Afghanistan was therapy for Iraq
This was published today on BreachBangClear.
“When I came home from Iraq, my father asked me if I had been in combat. I answered, ‘Yeah, I was.’ But inside, I wasn’t really sure.
Yes, I had been shot at. Sort of. My convoy escort team took sporadic small arms fire which never hit anything, not even the huge civilian-driven 18-wheeler trucks we were protecting. Once someone hiding between cars on the side of a road fired a blast of birdshot into the windshield of one truck; nobody was hurt, and I didn’t even know about it until we arrived at our destination. We never identified a target, never returned fire. I’m pretty sure my gunner engaged a car bomb one night, but I’ll never know for certain if the man was trying to ram us or was just a stupid driver.
My team had IEDs go off a ways in front of us, and a short distance away on the side of the road beside us. Once a convoy on the other side of the highway from us took an IED strike. On another night a truck from another convoy was blown up about 25 meters behind my Humvee. Rocks were blown all over my vehicle, but there was no shrapnel, no damage, no casualties. On a later mission my team passed another convoy team headed the opposite direction. Less than three minutes after we passed them, they screamed on the radio that they were in contact. I was riding gunner that mission, and had been ready and eager to finally return fire. But once again, it hadn’t happened. I ducked into the Humvee and yelled in frustration, ‘What the F**K? We were just there, nobody shot at us!’”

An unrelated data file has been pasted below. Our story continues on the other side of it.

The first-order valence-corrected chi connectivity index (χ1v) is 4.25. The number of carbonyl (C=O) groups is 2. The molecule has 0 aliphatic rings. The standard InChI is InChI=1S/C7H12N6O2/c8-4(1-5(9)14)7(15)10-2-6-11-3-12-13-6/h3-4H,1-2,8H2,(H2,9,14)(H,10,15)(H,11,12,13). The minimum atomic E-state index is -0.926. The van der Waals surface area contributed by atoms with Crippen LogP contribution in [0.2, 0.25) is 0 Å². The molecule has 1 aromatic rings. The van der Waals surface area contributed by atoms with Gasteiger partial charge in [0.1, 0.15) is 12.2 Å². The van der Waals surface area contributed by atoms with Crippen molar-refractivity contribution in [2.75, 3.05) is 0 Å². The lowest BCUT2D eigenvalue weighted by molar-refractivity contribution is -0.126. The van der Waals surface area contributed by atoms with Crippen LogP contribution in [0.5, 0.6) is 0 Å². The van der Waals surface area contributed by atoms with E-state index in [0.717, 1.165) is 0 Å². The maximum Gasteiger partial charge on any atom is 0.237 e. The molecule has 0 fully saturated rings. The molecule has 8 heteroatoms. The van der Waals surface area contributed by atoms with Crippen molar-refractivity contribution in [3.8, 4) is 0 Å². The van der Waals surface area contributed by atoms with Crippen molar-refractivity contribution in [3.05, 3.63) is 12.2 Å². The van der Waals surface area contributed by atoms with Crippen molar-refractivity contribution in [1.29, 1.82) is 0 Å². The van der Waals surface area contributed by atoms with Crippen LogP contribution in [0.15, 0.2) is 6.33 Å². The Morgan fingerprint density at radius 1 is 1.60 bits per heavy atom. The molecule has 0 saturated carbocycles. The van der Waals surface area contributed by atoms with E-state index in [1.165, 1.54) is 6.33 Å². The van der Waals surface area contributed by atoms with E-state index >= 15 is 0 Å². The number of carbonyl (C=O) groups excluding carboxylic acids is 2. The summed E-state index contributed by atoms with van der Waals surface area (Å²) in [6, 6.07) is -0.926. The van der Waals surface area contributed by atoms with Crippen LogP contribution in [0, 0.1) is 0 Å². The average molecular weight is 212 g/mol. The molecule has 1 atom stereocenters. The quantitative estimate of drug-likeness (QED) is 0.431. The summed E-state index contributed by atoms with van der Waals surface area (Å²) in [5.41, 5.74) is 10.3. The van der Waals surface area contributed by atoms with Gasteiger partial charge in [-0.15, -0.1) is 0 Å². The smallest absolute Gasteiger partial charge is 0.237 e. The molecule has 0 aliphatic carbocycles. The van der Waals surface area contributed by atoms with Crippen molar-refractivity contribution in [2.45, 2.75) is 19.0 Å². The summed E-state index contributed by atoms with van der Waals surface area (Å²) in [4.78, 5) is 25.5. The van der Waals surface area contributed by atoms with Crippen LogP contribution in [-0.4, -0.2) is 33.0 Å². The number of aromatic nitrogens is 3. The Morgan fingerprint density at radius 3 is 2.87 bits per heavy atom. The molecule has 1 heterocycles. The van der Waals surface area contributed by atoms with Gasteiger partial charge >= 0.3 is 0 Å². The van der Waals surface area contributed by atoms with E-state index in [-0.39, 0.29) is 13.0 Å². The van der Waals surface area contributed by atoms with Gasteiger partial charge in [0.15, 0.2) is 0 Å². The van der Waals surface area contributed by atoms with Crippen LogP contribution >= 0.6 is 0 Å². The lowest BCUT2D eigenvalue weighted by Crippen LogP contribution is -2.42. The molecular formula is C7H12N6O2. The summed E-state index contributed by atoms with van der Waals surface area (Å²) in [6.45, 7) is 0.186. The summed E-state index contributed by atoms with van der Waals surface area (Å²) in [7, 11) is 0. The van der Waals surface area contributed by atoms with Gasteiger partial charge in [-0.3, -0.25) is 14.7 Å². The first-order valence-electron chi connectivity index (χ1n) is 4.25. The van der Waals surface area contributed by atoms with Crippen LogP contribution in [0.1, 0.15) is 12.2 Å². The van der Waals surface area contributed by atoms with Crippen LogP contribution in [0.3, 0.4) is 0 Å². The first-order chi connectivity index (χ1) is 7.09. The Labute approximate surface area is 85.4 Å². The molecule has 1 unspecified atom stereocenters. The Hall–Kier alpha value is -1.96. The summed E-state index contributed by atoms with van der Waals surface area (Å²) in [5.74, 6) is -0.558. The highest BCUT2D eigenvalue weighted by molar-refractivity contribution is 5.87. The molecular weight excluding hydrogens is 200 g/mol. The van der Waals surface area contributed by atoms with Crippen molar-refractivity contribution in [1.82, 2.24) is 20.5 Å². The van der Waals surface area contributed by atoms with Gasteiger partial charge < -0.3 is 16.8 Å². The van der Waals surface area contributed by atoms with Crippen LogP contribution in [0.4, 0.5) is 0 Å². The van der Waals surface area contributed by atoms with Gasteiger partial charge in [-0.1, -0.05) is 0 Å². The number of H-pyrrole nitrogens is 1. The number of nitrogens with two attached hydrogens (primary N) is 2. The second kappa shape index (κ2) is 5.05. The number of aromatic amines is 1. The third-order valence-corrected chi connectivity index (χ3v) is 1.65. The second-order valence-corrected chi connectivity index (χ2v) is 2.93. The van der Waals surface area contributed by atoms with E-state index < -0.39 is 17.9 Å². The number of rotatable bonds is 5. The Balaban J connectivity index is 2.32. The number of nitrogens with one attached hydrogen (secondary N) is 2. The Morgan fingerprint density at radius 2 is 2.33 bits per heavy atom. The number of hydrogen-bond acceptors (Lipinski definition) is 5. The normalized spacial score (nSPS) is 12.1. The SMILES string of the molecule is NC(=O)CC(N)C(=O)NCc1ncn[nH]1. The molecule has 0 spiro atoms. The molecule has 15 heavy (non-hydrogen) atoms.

Filed under: Afghanistan, Iraq | 13 Comments
Tags: Afghanistan, french army, veteran writers